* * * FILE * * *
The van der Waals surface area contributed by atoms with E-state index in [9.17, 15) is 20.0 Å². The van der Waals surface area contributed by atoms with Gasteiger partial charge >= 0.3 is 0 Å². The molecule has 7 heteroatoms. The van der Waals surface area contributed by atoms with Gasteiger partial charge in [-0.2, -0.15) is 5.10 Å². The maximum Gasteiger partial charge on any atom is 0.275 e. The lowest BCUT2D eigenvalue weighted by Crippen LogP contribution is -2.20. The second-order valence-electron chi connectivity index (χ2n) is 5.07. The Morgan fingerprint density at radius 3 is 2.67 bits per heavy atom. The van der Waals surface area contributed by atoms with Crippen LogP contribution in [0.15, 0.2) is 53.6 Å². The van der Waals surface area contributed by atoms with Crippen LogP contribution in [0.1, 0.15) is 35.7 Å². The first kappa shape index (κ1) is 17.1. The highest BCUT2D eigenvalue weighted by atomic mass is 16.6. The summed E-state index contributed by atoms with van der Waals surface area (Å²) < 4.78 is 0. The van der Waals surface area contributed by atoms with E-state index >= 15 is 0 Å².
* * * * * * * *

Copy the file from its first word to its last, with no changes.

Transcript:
The van der Waals surface area contributed by atoms with E-state index in [9.17, 15) is 20.0 Å². The van der Waals surface area contributed by atoms with Gasteiger partial charge >= 0.3 is 0 Å². The molecule has 7 heteroatoms. The van der Waals surface area contributed by atoms with Gasteiger partial charge in [-0.2, -0.15) is 5.10 Å². The maximum Gasteiger partial charge on any atom is 0.275 e. The lowest BCUT2D eigenvalue weighted by Crippen LogP contribution is -2.20. The second-order valence-electron chi connectivity index (χ2n) is 5.07. The Morgan fingerprint density at radius 3 is 2.67 bits per heavy atom. The van der Waals surface area contributed by atoms with Crippen LogP contribution in [0.15, 0.2) is 53.6 Å². The van der Waals surface area contributed by atoms with Crippen LogP contribution in [0.1, 0.15) is 35.7 Å². The first kappa shape index (κ1) is 17.1. The highest BCUT2D eigenvalue weighted by atomic mass is 16.6. The summed E-state index contributed by atoms with van der Waals surface area (Å²) < 4.78 is 0. The van der Waals surface area contributed by atoms with E-state index >= 15 is 0 Å².